US, Europe Voice Concern Over Russian Arms Deals With Syria

Russia’s reported sale of fighter jets and ammunition to the Assad government in Syria drew veiled criticism Tuesday from Western states at the UN Security Council, who urged “supplier countries” to stop selling arms to the regime in Damascus.

U.S., French and British Ambassadors alluded to reports of arms sales to the Syrian government, but came short of directly naming Moscow during a Security Council debate on the Middle East.

U.S. Ambassador Susan Rice told the Council her government was concerned by recent reports and would encourage all members of the international community “to join the widening effort to stop the flow of weapons to the Assad regime.”

French and British representatives also criticized the recently reported deals.

“ It is unacceptable that countries, including within the Council, continue to provide the means by which violence is committed against the Syrian people.” said French Ambassador Gerard Araud.

In December, UN Human Rights Council chief Navi Pillay urged the Security Council to refer to Syrian situation to the International Criminal Court after a Rights Council mandated investigation found the Assad regime had committed crimes against humanity in its crackdown against civilians.

The UN says over 5 000 people have been killed in Syria since anti-government protests broke out last March and several thousand more have been detained.

While UN officials say Syrian state security forces or pro-government militias are responsible for the large majority of casualties, they also note a significant increase in attacks by armed opposition groups.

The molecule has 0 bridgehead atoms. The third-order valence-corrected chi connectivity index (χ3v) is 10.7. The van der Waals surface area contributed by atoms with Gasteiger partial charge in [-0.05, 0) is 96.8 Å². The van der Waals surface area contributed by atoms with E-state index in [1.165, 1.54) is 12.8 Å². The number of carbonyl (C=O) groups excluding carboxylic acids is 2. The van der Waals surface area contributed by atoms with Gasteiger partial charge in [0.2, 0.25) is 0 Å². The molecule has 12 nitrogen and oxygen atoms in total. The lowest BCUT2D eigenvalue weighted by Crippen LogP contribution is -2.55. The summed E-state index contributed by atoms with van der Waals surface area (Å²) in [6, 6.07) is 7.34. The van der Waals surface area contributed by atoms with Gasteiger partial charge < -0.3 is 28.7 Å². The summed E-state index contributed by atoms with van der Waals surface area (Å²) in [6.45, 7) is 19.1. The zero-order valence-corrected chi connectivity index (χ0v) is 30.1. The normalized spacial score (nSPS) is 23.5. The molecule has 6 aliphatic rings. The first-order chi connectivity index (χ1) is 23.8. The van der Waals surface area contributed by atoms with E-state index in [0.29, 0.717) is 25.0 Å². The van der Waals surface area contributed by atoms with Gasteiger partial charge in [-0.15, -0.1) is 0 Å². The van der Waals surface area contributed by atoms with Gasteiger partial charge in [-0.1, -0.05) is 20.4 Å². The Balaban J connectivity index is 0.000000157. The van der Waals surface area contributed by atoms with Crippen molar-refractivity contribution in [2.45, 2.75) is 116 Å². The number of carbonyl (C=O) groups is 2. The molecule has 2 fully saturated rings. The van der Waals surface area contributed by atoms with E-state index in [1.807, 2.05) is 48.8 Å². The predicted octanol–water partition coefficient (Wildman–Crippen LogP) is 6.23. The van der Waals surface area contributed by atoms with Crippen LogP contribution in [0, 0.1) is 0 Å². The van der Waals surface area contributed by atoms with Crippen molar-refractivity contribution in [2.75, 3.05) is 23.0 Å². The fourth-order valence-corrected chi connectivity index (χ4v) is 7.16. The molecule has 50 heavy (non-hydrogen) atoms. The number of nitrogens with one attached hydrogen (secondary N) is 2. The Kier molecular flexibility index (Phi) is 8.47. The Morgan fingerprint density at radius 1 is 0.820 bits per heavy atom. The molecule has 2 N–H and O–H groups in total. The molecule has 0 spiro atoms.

“The United States continues to call on the opposition to refrain from violence while recognizing that exercising such restraint becomes more and more difficult as the regime ratchets up its repression.” Rice told the Council. “We hold the Syrian regime fully responsible for the worsening cycle of violence.”

In October, Russia used its veto at the Security Council to block a resolution condemning the Assad government.  Moscow argued the Western backed text was too one sided, that it failed to address the violence carried out against Syrian state security forces and would ultimately worsen the country’s security situation.

Russian diplomats also said they were concerned the Western backed resolution would be used to justify the type of military intervention seen in Libya.

At the time US Ambassador Susan Rice said the Libya comparison was  “ …a cheap ruse by those who would rather sell arms to the Syrian regime than stand with the Syrian people.”

Tags: , , , , ,

About TRNS Washington Desk

View all posts by TRNS Washington Desk
TRNS Washington Desk
News updates from on and around Capitol Hill.

U.S. Begins Air Campaign Against ISIS In Syria

Despite being buffered by Jordan, multiple locations in Syria are within 75 miles of Jerusalem   /   TRNS

The beginning of the airstrikes in Syria marks a major escalation in the fight against the terrorist organization. Prior to this point, the fighting had been limited to Iraq, largely to protect Americans.

LISTEN: The Day Ahead – September 23, 2014

The Day Ahead Logo

120+ leaders talk climate change in New York, the Lebanese parliament attempts to pick a president and Nintendo turns 125.

White House Jumper Had 800 Rounds Of Ammo In Car, Says Prosecutor

Photo/Nicholas Salazar TRNS

Omar Gonzalez was able to enter the White House before finally being apprehended by the Secret Service, sparking a massive internal investigation.

LISTEN: The World in 2:00 – September 22, 2014

The World in 2:00 continents logo

Turkey blocks Kurds from returning to Syria to fight the Islamic State, and Ban Ki-moon distances himself from anti-corporate #FloodWallStreet demonstrators

Rice: Southeast Asia A Top Priority To U.S.

Rice stressed that the Asia pivot is alive and well.

White House Jumper Due In Court Monday

White-House

42-year-old Omar Gonzalez is facing charges that could land him in prison for up to ten years after scaling the White House fence and even managing to enter the building.